Now, now. Don't exaggerate. It wasn't all bad news for investors this past year.

You didn't have to short stocks to make money, as there are plenty of companies that are closing out 2008 higher than they started. Granted, when the S&P 500 is off by roughly 40%, we're talking about a very shallow pool of winners. I didn't say it would be easy to make money on the long side; just possible.

Let's go over several of the names that aren't smarting all over this year.



Gain (YTD)

Marvel (NYSE:MVL)








Hasbro (NYSE:HAS)



Wal-Mart (NYSE:WMT)



Panera Bread (NASDAQ:PNRA)






Source: Capital IQ, a division of Standard & Poor's. YTD = year-to-date.

1. Marvel Entertainment
One of this year's biggest box office hits was Iron Man, and it left no one smiling wider than Marvel. As the first production that Marvel chose to bankroll under its own label, the film's success let the world know that Marvel still has it. Marvel naturally didn't have a hand in this year's The Dark Knight, but the one-two superhero blockbusters clearly validate Marvel's turf of expertise.

Marvel is still going to be cashing in on the licensed handiwork of others, too. Rival movie studios will be paying Marvel for Spider-Man, X-Men, and Punisher sequels that are now in the works. All of these movie deals naturally lead to even more character-licensing opportunities across many different retailing channels.

China's stocks were slammed this year, but the online gaming leaders came through. Cranking out online fantasy games where hundreds of thousands of players are interacting at the same time is a booming niche in the world's most populous nation.

NetEase clearly doesn't mind, given the industry's fat margins. At a time when analysts are talking down the prospects of many Chinese growth stocks, NetEase is bucking the trend. Wall Street sees the company earning $1.87 a share in 2009, marked up from the $1.79 a share that the same analysts were expecting three months ago.

3. JetBlue
Skies have been a lot clearer for JetBlue investors lately. I singled out the value-minded airline nearly a month ago as a great way to play falling oil prices, and the stock has ascended by 33% in that time.

The company has posted few quarterly losses lately, but analysts see a profit of $0.72 a share out of JetBlue in 2009. A turnaround with a forward earnings multiple in the single digits? I like JetBlue's chances to have another up year in 2009.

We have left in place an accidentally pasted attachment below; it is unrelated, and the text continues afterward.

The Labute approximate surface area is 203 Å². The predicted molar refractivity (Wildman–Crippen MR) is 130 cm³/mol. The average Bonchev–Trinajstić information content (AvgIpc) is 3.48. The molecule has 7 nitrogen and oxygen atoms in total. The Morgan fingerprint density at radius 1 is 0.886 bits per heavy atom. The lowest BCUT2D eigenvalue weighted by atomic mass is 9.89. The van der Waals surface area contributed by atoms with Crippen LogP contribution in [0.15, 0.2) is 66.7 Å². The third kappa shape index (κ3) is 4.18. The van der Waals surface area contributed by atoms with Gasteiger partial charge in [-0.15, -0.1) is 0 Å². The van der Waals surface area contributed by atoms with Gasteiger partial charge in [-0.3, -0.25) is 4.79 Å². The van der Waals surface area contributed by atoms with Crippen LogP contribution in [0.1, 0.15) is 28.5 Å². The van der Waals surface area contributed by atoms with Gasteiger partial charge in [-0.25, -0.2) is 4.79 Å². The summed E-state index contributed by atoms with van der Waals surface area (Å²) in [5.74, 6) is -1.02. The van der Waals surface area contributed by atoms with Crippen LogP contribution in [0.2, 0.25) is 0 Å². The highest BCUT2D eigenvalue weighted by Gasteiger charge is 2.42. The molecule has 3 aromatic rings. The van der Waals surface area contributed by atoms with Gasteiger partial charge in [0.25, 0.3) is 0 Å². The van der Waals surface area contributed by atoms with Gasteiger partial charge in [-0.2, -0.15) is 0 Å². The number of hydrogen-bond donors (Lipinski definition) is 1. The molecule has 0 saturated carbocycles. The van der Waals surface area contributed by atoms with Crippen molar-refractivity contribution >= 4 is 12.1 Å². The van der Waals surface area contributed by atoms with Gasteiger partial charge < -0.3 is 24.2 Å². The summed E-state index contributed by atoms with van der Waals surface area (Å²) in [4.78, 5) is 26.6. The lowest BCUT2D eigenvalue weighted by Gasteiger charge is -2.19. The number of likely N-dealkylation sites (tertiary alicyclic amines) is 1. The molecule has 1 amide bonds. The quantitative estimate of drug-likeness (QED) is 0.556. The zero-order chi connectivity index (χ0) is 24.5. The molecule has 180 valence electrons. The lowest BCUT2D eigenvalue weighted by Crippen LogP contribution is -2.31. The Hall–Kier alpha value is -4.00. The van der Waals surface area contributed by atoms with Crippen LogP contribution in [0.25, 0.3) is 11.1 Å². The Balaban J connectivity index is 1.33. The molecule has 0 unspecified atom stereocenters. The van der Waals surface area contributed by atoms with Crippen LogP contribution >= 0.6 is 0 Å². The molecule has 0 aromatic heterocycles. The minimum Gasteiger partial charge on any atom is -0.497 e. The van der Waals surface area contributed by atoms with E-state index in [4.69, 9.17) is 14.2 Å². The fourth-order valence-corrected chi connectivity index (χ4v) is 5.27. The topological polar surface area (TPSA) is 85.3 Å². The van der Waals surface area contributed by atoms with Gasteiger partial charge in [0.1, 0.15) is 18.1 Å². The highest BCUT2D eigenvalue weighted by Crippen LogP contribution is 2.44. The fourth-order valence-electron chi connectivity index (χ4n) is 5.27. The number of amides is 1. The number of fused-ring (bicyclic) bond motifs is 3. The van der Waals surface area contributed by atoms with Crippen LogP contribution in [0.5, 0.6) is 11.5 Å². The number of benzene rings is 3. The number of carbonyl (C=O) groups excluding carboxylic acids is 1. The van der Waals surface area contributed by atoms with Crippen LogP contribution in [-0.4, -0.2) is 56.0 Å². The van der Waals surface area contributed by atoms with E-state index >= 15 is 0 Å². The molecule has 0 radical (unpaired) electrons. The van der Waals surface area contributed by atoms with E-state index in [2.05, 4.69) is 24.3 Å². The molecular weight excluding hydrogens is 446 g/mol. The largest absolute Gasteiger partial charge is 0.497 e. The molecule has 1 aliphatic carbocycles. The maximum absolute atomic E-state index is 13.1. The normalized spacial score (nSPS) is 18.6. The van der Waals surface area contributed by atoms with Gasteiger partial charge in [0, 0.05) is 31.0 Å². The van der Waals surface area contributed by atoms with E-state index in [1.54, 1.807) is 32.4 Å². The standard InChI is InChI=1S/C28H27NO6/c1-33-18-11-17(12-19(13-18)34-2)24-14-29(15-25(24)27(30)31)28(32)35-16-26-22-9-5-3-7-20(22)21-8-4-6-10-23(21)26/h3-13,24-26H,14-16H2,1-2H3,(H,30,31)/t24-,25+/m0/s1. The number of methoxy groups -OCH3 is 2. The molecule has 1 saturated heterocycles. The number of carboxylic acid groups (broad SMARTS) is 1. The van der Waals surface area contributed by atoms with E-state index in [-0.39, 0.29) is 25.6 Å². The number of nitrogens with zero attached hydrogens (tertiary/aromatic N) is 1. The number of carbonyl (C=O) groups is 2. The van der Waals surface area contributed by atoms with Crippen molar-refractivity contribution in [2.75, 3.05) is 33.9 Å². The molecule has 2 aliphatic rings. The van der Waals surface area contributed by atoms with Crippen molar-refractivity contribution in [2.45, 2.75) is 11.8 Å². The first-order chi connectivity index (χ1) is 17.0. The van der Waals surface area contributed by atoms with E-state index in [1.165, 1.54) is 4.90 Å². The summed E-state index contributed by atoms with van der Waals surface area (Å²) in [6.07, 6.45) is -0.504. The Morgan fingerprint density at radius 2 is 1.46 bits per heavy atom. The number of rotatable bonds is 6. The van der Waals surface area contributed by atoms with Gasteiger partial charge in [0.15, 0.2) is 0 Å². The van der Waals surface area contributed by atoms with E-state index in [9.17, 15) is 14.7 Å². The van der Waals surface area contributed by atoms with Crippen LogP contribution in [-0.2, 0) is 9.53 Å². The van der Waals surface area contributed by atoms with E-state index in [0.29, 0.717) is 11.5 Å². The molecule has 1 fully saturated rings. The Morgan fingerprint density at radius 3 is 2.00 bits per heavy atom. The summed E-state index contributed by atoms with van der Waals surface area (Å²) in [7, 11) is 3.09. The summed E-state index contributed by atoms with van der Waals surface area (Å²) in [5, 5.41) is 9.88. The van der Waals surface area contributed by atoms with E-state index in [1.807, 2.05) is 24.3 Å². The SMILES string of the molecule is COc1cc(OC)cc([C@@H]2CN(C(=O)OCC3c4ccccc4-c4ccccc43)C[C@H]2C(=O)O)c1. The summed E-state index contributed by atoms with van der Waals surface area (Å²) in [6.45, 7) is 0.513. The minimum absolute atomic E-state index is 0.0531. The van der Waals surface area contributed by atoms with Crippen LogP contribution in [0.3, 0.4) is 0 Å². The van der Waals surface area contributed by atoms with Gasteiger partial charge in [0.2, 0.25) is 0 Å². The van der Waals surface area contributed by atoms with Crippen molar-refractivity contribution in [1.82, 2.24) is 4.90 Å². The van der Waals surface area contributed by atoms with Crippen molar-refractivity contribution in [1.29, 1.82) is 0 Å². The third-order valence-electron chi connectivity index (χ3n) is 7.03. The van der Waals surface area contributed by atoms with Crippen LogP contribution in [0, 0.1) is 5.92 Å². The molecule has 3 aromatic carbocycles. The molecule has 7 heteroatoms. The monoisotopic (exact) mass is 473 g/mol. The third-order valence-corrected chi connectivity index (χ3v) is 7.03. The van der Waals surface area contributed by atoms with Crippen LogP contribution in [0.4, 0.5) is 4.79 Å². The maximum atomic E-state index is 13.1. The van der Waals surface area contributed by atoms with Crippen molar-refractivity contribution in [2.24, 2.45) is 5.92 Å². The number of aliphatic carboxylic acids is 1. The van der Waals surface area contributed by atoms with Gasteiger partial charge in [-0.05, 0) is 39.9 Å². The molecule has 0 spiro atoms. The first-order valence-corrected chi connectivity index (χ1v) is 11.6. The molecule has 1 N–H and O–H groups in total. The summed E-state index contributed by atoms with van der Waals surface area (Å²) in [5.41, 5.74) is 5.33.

4. Hasbro
Toy makers can be recession proof, as long as you're buying the right toy makers. Few have been as right as Hasbro. The company didn't fall into the trap of having to recall toxic Chinese-made toys. It played the Marvel card a year ago with the runaway success of its in-house Transformers toy line being revived on the big screen.

The end result is that Hasbro has now beaten analyst estimates in six consecutive quarters. That is more like thriving -- not just surviving -- during a recession

5. Wal-Mart
Frugality is a winning theme in 2008. Several discounters and dollar store chains are closing out the year in the black. It's only fitting that the world's largest retail chain -- which just happens to be a monster discount department store -- should close out the year in the black.

6. Panera Bread Co.
You don't need to have a dollar menu to win over hungry patrons these days. Panera's latest quarter was solid, with revenue and earnings inching 15% higher as store-level comps clocked in positive. Yes, the quick-service bakery and sandwich shop used to be a faster sprinter, but it managed to pace itself just fine during this year's marathon.

7. Netflix
Finally! A market winner that I actually own. The unlimited DVD rental model is a winner for couch potatoes, especially now. When you can get a month's worth of movies delivered to your mailbox for less than a pair of multiplex tickets (before we even get into the overpriced concessions), it's the kind of subscription-based service that consumers are unlikely to cut from their budgets as they scale back spending.

Growth may have slowed, but the fact that Netflix is taking steps in the right direction -- like most of this year's winners -- is huge at a time when so many companies are taking baby steps backward.

Other stories to read before the ball drops:

This article represents the opinion of the writer, who may disagree with the “official” recommendation position of a Motley Fool premium advisory service. We’re motley! Questioning an investing thesis -- even one of our own -- helps us all think critically about investing and make decisions that help us become smarter, happier, and richer.